First, the robot should never get stuck in a local minimum if the global path finding is sufficiently robust. However, if this does occur, two solutions have been implemented. Firstly, if the robot remains in a local minimum for 5 seconds and its position does not change significantly, the driving force will gradually be increased to help the robot escape. The second solution implemented is the detection of a situation where the robot remains in a local minimum for 30 seconds. The robot will then indicate that it wants an alternative route to reach its destination. This is done because the environment is dynamic and cannot be fully predicted.

To implement the integration of local planning with global planning, the global planner provides a list of way points for the local planner to follow. As the robot approaches a way point on the list, it switches to the next point on the list until the robot reaches its final destination.

Dynamic Window Approach

To be added

Global Navigation

Probabilistic Road Map

It must be noted that this section has been heavily influenced by Coen Smeets's BEP report. Ideas and abstracts have been taken from this report as it was written by a groupmember.[5]

Probabilistic Road Maps, henceforth noted as RPM, are a method of creating a network in which a dedicated algorithm can find the shortest route. In order to be a good network for the purpose of navigating a mobile robot, the network has to be a correct representation of the enviroment where safety is of importance; Edges between nodes are safe. There are several methods to create a network, however, Tsardoulias et al. (2016) compared several techniques to optimise path planning and concluded that space sampling methods are most effective in two-dimensional Occupancy grid map, OGM.[6] The data for the environment has been pre-parsed to an occupancy grid map by the course. Space sampling shows great success rate, small execution times and short paths without excessive turns.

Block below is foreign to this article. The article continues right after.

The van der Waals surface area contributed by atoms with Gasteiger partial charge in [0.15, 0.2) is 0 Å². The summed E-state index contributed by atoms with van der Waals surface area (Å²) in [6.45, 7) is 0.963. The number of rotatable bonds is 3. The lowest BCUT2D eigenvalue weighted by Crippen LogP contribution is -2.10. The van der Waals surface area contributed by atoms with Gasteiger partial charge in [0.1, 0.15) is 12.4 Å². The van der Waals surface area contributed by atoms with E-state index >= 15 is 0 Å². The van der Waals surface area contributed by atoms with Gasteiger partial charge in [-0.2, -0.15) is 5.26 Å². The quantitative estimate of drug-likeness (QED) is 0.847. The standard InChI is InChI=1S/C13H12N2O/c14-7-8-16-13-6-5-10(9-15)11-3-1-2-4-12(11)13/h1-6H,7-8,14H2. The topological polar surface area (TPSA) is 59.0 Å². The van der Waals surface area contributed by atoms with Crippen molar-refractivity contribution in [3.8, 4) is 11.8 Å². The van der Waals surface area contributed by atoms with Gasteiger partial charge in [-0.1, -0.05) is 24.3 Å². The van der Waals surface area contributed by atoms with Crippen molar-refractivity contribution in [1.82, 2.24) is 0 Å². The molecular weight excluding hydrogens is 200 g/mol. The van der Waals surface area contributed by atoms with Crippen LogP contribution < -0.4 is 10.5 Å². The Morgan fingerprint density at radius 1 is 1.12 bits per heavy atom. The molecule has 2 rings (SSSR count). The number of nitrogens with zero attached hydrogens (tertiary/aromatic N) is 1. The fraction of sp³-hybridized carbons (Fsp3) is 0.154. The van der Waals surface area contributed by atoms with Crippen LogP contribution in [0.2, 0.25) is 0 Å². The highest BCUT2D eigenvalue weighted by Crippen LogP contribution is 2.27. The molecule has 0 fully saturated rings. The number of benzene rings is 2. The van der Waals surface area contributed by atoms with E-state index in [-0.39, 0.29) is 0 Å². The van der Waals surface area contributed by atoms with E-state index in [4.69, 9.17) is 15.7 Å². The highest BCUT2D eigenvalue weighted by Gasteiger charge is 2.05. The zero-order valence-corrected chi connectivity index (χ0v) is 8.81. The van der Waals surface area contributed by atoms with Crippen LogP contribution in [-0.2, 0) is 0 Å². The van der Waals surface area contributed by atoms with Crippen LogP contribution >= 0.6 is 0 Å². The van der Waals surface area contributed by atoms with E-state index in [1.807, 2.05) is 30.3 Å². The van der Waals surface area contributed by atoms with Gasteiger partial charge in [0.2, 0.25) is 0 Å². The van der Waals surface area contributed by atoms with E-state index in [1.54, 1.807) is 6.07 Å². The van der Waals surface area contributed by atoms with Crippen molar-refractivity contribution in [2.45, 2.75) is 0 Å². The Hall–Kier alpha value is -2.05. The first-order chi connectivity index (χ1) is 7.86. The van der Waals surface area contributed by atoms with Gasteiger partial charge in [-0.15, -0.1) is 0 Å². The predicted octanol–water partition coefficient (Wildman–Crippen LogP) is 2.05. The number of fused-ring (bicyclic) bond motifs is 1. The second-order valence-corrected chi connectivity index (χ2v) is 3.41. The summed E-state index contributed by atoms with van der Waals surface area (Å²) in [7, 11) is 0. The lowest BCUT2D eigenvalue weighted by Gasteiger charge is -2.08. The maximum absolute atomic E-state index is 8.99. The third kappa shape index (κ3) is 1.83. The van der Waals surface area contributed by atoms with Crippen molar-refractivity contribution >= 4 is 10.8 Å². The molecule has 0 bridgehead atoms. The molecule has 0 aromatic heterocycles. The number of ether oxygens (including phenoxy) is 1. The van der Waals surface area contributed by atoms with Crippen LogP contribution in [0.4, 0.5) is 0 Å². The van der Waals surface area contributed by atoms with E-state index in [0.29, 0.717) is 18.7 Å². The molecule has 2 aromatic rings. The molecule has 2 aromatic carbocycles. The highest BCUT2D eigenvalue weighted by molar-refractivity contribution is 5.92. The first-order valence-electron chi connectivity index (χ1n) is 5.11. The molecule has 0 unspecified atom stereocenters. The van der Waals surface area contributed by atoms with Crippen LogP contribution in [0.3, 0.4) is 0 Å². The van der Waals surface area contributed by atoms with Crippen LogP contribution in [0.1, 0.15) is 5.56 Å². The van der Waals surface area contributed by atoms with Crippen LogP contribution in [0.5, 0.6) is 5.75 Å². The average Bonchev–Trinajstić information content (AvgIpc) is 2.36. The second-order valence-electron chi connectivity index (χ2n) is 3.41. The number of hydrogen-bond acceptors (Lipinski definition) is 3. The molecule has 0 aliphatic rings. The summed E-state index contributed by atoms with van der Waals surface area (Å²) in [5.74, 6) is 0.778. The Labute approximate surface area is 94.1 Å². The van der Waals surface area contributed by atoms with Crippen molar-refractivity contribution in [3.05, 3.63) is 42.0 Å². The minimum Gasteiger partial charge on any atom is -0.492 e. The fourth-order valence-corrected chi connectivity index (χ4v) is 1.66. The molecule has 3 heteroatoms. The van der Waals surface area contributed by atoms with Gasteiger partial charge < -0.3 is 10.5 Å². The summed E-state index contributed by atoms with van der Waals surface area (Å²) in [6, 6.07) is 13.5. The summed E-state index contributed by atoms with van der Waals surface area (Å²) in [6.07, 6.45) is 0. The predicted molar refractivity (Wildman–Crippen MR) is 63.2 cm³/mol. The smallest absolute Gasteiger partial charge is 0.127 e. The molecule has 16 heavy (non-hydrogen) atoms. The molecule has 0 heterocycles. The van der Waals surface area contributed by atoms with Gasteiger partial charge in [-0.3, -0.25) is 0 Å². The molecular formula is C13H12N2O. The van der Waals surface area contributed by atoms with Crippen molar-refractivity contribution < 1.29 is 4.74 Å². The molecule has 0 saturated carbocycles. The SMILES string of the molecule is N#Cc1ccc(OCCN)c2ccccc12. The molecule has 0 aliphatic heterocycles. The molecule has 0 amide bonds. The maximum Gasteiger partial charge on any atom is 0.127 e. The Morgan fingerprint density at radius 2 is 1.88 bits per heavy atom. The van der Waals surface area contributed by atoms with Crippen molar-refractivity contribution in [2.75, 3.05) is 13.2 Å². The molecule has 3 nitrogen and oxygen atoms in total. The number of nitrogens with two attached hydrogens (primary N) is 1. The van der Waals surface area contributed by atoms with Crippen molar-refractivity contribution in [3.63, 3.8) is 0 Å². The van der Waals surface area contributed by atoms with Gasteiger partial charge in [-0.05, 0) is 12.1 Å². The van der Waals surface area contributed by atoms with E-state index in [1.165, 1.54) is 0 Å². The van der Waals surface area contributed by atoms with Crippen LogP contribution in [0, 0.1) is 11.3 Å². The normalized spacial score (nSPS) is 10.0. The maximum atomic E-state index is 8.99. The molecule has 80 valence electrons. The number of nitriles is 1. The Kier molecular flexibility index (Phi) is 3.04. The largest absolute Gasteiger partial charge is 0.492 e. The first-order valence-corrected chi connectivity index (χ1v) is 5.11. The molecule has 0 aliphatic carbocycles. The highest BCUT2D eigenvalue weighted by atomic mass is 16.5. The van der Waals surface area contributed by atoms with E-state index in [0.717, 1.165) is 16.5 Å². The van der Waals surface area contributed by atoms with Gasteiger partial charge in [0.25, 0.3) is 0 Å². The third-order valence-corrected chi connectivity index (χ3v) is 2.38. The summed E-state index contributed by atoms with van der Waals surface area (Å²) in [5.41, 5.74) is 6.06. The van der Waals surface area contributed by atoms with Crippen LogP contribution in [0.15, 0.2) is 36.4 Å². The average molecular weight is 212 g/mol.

For space sampling, the Halton sequence technique presented in Tsardoulias et al. (2016) has been adapted to create a network, G. The network is a simplified representation of the movable space in the OGM. The Halton sequence combines the advantages of random sampling and uniform sampling. In random sampling, every cell can be sampled independently of its location, ensuring an unbiased representation. On the other hand, uniform sampling ensures that the sampled points are evenly distributed. Therefore, the Halton sequence offers the benefits of both approaches simultaneously. The network will consist of nodes, the sampled points in the OGM, and links between nodes, possible paths. The Halton sequence has low discrepancy and thus appears random while being deterministic.[7] It samples the space quasi-randomly but with an even distribution. The space is sampled in 2D by using a sequence of bases 2 and 3. The higher the base the more computationally demanding the calculations are, thus, base three is chosen in the evaluation between evenly spreading the nodes and computational power.[7] The sequences are subsequently scaled to the space the OGM takes up by using the number of rows and columns for the x and y coordinates, respectively and with the use of the resolution of the map.